"I miei cavalli non mangiano riso."
Translation:My horses do not eat rice.
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You see this "theory" tossed about a lot on here. And yet I've never taken a high school or university course that ever utilized this method. That should tell you something. MY horses don't eat rice vs I need to charge MY cellphone. Take your pick on your march to fluency.
Italian possessives are in the form of definite article (il, la, i, le) + possessive adjective. They agree with the gender and number of the thing they describe:
- My/Mine: "il mio", "la mia", "i miei", "le mie"
- Your/Yours (singular): "il tuo", "la tua", "i tuoi", "le tue"
- His/Hers/Its/Your (formal)/Yours (formal): "il suo", "la sua", "i suoi", "le sue"
- Our/Ours: "il nostro", "la nostra", "i nostri", "le nostre"
- Your/Yours (plural): "il vostro", "la vostra", "i vostri", "le vostre"
- Their/Theirs: "il loro", "la loro", "i loro", "le loro"
il mio cane My dog ("Cane" is masculine singular, so we use "il" and "mio.")
la mia pizza My pizza ("Pizza" is feminine singular, so we use "la" and "mia.")
Even though in English the possessive in the third person (his, her, its) varies based on the owner, remember that in Italian the gender and number are determined by the thing being owned:
il cane di Giulia > il suo cane ("Cane" is masculine, so we use the masculine, even though it is her dog.)
In Italian an article is almost always mandatory before a possessive. The exceptions are:
- It's not used before close family members, in the singular and not modified, e.g. "mio padre" (my father), unless the possessive is "loro" (in which case the article is needed).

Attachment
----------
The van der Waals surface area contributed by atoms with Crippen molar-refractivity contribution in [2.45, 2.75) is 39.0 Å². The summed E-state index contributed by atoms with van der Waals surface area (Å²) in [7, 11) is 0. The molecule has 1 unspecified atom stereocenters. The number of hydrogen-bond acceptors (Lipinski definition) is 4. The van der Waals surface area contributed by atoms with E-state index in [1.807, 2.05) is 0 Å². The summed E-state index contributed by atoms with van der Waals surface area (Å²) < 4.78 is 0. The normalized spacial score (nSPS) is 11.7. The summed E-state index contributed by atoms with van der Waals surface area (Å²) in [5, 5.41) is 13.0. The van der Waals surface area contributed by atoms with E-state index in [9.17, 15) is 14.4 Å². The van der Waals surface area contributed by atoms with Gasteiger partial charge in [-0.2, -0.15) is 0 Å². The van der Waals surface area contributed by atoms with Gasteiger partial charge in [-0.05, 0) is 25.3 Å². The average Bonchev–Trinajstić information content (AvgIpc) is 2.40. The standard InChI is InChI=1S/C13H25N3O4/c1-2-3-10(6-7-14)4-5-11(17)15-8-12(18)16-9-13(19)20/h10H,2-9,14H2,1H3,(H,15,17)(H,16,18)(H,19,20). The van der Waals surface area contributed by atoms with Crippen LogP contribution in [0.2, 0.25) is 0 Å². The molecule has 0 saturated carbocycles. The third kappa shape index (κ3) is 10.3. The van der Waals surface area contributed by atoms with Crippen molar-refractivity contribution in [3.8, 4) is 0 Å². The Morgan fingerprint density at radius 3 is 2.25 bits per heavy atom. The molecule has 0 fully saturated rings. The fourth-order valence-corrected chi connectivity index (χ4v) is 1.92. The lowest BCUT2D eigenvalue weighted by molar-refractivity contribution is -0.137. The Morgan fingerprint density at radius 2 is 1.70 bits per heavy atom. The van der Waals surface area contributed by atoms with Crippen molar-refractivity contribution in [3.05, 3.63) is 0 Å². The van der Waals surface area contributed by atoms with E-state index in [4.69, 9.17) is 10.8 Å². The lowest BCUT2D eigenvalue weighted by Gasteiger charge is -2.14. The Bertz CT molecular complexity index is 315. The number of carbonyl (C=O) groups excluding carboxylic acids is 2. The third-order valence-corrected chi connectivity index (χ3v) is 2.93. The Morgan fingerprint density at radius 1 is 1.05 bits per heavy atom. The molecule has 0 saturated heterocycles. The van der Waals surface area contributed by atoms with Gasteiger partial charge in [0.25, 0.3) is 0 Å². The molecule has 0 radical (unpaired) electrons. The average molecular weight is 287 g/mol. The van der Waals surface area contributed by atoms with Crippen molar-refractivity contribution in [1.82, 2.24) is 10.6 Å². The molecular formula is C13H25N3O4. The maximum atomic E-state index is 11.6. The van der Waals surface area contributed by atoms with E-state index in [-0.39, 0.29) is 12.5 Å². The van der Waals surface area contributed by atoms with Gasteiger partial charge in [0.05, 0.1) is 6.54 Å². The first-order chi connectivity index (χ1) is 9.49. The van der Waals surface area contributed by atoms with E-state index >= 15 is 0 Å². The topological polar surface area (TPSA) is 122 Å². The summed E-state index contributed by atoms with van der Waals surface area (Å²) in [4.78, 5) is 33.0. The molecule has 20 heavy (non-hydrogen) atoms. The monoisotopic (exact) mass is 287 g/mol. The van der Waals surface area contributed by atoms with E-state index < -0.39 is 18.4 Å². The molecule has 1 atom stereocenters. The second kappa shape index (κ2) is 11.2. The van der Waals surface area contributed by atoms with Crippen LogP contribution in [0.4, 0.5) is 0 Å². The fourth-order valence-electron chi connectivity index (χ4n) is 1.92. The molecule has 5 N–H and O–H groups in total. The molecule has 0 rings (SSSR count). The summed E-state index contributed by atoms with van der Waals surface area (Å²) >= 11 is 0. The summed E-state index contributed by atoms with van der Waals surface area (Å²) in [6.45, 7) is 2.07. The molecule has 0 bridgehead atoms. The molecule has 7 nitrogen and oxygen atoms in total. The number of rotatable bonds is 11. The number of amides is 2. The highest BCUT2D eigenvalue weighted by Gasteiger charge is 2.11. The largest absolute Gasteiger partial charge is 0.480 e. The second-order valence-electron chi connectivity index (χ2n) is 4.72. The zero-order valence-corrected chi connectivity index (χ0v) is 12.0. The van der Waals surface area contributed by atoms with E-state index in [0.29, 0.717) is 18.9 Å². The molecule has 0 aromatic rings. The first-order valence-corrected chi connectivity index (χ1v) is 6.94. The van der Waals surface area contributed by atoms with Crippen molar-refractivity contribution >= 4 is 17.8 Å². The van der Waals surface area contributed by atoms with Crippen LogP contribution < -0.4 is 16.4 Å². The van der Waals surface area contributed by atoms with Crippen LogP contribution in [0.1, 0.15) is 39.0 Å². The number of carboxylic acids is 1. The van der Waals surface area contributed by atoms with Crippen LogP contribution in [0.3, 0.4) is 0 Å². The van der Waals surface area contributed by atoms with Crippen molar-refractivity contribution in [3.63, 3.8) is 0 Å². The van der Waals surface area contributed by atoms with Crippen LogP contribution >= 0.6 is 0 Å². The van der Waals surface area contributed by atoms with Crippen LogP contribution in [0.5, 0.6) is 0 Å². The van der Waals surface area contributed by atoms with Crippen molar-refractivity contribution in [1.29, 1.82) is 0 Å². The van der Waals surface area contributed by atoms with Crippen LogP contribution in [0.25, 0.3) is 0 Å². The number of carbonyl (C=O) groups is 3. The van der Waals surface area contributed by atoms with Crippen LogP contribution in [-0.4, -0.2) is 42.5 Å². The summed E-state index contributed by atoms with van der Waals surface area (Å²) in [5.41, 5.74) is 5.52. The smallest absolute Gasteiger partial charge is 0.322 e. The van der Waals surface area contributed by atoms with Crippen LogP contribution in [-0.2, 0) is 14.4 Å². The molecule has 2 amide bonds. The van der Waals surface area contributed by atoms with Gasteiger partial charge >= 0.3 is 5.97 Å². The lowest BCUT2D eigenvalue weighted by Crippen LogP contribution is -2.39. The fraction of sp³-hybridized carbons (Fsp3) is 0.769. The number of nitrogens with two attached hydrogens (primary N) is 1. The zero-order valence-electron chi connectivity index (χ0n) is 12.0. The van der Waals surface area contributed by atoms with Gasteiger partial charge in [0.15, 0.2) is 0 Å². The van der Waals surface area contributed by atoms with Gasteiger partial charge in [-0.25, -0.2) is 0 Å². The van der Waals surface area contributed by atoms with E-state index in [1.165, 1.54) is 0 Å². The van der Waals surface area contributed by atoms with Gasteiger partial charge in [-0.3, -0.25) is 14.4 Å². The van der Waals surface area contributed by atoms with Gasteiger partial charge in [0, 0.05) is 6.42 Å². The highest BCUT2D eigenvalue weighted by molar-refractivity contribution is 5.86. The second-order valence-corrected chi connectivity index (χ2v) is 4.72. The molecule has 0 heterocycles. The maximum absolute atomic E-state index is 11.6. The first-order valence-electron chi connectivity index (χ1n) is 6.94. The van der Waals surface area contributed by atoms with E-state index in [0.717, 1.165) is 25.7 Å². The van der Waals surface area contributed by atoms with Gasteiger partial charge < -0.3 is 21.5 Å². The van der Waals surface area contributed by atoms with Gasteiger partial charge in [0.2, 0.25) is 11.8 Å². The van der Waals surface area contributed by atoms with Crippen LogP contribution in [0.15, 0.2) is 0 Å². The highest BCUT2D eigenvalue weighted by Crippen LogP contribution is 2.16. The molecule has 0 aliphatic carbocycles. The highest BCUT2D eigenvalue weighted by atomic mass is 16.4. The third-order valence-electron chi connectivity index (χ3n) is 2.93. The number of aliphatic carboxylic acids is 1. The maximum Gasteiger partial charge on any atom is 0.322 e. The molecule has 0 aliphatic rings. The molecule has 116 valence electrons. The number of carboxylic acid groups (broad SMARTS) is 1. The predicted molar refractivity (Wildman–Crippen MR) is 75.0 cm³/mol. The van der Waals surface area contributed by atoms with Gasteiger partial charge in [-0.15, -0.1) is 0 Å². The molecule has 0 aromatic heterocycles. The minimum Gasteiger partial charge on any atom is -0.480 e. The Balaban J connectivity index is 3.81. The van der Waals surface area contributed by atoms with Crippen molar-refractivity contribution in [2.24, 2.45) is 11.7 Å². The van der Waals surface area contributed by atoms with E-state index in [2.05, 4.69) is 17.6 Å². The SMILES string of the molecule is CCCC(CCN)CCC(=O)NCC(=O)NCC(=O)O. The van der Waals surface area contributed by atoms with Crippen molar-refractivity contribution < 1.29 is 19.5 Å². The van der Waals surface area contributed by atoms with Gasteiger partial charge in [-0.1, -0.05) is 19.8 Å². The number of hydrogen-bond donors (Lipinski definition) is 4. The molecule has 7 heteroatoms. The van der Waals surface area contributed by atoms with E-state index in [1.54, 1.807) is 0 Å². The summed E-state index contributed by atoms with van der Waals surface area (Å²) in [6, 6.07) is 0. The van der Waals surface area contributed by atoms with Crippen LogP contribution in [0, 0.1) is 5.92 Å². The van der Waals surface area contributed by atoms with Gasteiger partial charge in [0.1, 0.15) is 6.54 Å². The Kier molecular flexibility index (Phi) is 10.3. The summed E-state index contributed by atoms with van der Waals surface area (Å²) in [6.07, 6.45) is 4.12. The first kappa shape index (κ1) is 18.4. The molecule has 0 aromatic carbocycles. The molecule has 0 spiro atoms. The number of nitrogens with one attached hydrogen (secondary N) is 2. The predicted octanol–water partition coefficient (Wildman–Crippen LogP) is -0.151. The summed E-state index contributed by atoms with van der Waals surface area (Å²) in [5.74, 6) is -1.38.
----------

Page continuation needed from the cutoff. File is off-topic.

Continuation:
- It's optional when the possessive adjective is alone following a form of "essere," e.g. "è mio" (it's mine).
- It's not used in a small number of set phrases, e.g. "casa mia" (my home).
Possessive pronouns (possessives acting as a noun) are formed using the definite article and the possessive. They agree with the object they describe, even if it is not explicitly mentioned in the sentence:
Dov'è la tua macchina? La mia è qui. Where is your car? Mine is here. (It is understood that "la mia" refers to my car, so it is feminine.)
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In bocca al lupo!
We all know words that have more than one meaning. That expression probably uses the other meaning of "riso" which is "laughter".
Of course, I should have thought of that one which more directly applies, but I have seen it not accept a word even if it does not exist in the target language, just because it does exist in another language that is used with the target language. Thank you! You are right; that is more likely in this case.